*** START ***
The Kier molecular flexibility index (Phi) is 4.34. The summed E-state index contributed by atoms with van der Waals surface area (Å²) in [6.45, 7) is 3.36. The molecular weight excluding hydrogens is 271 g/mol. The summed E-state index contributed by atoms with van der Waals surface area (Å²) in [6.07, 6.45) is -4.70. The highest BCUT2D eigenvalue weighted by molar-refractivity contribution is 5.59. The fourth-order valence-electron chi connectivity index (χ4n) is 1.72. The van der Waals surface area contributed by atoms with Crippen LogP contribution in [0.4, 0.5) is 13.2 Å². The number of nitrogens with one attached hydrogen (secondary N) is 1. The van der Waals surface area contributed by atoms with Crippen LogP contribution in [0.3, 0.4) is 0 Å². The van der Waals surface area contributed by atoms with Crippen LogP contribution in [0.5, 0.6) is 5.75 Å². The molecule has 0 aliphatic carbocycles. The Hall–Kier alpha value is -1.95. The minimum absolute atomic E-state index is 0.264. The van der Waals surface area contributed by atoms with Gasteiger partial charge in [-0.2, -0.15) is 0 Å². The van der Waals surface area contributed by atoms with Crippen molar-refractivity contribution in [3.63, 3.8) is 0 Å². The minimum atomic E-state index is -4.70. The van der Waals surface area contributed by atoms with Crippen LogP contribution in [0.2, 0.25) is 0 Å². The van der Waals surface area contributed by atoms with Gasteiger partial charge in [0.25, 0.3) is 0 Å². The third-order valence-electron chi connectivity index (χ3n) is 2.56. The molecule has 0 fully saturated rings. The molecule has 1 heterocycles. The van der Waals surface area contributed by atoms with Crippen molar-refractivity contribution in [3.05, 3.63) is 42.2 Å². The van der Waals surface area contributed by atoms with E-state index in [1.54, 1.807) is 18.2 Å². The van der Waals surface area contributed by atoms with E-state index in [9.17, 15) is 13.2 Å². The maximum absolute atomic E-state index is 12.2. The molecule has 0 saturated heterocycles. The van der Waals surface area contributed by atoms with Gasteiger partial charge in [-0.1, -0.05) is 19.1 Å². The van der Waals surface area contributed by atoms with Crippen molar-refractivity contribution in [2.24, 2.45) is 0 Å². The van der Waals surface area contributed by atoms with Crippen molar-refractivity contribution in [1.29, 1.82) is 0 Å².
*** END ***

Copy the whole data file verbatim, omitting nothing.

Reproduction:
The Kier molecular flexibility index (Phi) is 4.34. The summed E-state index contributed by atoms with van der Waals surface area (Å²) in [6.45, 7) is 3.36. The molecular weight excluding hydrogens is 271 g/mol. The summed E-state index contributed by atoms with van der Waals surface area (Å²) in [6.07, 6.45) is -4.70. The highest BCUT2D eigenvalue weighted by molar-refractivity contribution is 5.59. The fourth-order valence-electron chi connectivity index (χ4n) is 1.72. The van der Waals surface area contributed by atoms with Crippen LogP contribution in [0.4, 0.5) is 13.2 Å². The number of nitrogens with one attached hydrogen (secondary N) is 1. The van der Waals surface area contributed by atoms with Crippen LogP contribution in [0.3, 0.4) is 0 Å². The van der Waals surface area contributed by atoms with Crippen LogP contribution in [0.5, 0.6) is 5.75 Å². The molecule has 0 aliphatic carbocycles. The Hall–Kier alpha value is -1.95. The minimum absolute atomic E-state index is 0.264. The van der Waals surface area contributed by atoms with Gasteiger partial charge in [-0.2, -0.15) is 0 Å². The van der Waals surface area contributed by atoms with Crippen molar-refractivity contribution in [3.63, 3.8) is 0 Å². The minimum atomic E-state index is -4.70. The van der Waals surface area contributed by atoms with Crippen LogP contribution in [0.2, 0.25) is 0 Å². The van der Waals surface area contributed by atoms with Gasteiger partial charge in [0.25, 0.3) is 0 Å². The third-order valence-electron chi connectivity index (χ3n) is 2.56. The molecule has 0 fully saturated rings. The molecule has 1 heterocycles. The van der Waals surface area contributed by atoms with Crippen molar-refractivity contribution in [3.05, 3.63) is 42.2 Å². The van der Waals surface area contributed by atoms with E-state index in [1.54, 1.807) is 18.2 Å². The van der Waals surface area contributed by atoms with E-state index in [9.17, 15) is 13.2 Å². The maximum absolute atomic E-state index is 12.2. The molecule has 0 saturated heterocycles. The van der Waals surface area contributed by atoms with Gasteiger partial charge in [-0.1, -0.05) is 19.1 Å². The van der Waals surface area contributed by atoms with Crippen molar-refractivity contribution in [2.24, 2.45) is 0 Å². The van der Waals surface area contributed by atoms with Crippen molar-refractivity contribution in [1.29, 1.82) is 0 Å².